The promise of the Alzheimer's vaccine -- that it could slow, or even reverse, Alzheimer's disease -- was powerful enough to persuade 300 patients to volunteer for a study of the experimental therapy in 2001.
Scientists thought the vaccine might stimulate the body's immune system to clear up the toxic plaques that destroy brain cells in Alzheimer's patients.
Four months after the study began, however, a safety board shut it down. Several patients had suffered a life-threatening side effect: encephalitis, a dangerous swelling of the brain.
The story is proof that research can be dangerous, even deadly.
Other studies of promising treatments for Alzheimer's disease have ended in less drama than the vaccine study, but with equal disappointment.
Since Alzheimer's disease clinical trials began about 20 years ago, thousands of patients have sacrificed their time and effort to attend frequent visits for studies lasting as long as two years.
For many studies, the result was the same: a promising drug failed to treat the disease.
How do researchers justify exposing people with Alzheimer's disease to these risks, hassles and disappointments?
A core justification is informed consent, a term that describes a competent subject who agrees to join a study after the investigator discloses all the relevant details about the research, such as its risks and benefit.
But informed consent -- that core justification -- is a challenge in research that enrolls persons with Alzheimer's disease.
By definition, Alzheimer's patients have trouble with memory, concentration and attention. They may not be competent to give an informed consent.
Without the patient's informed consent, how do we ethically enroll patients with Alzheimer's disease in research?
In the United States, the answer to this question remains the source of a loud and still unresolved debate. We have rules for researchers who study so-called vulnerable populations, children, prisoners and pregnant women. We do not have rules for research that involves people with Alzheimer's disease.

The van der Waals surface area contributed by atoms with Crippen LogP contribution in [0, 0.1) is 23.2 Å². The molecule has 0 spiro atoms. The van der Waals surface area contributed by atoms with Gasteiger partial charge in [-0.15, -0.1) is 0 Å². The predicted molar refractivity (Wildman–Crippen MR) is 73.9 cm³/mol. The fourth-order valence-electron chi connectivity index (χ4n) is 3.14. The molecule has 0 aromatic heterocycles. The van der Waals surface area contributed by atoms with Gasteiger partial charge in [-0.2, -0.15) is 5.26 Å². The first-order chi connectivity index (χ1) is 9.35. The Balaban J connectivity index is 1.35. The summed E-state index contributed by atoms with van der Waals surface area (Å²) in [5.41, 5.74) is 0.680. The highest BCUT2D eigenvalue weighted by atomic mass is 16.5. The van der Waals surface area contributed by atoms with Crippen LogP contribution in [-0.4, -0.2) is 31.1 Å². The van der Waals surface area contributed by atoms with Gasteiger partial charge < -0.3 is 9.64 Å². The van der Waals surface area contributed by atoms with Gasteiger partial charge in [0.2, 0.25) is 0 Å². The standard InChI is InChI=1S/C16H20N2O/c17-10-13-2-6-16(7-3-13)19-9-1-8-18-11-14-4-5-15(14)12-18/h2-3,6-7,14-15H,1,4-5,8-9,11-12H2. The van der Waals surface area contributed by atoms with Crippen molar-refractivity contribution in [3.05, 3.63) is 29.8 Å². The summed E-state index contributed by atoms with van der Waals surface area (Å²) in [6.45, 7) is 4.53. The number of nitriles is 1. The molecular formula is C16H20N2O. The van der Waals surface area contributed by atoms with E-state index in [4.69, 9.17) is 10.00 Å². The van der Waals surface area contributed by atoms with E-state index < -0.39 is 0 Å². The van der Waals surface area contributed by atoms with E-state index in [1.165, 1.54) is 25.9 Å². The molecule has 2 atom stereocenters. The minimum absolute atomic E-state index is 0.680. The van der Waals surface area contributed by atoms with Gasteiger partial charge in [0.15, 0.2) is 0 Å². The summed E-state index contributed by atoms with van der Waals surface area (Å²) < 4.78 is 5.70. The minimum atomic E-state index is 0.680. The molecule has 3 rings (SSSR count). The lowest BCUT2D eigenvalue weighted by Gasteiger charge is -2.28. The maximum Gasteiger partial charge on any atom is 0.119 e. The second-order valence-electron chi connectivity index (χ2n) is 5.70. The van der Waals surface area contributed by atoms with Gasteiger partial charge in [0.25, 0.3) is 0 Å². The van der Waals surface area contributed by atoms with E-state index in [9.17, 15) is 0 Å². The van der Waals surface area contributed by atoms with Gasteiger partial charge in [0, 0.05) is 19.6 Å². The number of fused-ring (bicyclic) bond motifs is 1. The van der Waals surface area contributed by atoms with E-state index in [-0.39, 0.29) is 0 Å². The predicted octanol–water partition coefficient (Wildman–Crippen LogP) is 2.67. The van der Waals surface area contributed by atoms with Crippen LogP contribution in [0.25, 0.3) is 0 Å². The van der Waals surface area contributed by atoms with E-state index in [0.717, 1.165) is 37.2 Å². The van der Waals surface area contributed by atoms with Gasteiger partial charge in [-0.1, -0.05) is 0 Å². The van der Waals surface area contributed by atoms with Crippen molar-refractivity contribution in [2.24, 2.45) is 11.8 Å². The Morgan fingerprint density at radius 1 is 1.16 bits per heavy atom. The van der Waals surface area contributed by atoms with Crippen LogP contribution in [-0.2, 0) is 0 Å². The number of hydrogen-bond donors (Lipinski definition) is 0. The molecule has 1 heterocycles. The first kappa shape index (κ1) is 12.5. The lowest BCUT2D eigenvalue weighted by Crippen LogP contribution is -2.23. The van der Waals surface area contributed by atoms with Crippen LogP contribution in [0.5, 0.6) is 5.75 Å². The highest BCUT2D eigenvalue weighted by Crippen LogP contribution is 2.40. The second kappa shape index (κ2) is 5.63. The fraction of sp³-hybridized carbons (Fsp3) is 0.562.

Jason Karlawish is associate professor of medicine at the University of Pennsylvania.
The debate centers around the use of proxy consent -- when one person provides informed consent on behalf of someone who cannot give his own consent. For example, the adult child of an Alzheimer's patient might offer proxy consent.
Some ethicists want strict limits on this practice. For example, the proxy could only enroll a patient in research if he or she had clear guidance from that person that they would want to be in research. Perhaps several years ago the patient wrote down what kinds of research they did or did not want to participate in. Their concerns include that a proxy will act according to their own interests, rather than according to the patient's best interests.
Others disagree with this position. They argue that to restrict research enrollment only to people who are either competent to give consent or who previously expressed a willingness to participate limits the number of potential research subjects. This will in turn slow the progress of discovering better treatments.
Each side in this debate has it merits. But neither side addresses adequately the critical questions: Who should be a patient's proxy? What limits, if any, should we place on the risks of research that enrolls patients with proxy informed consent?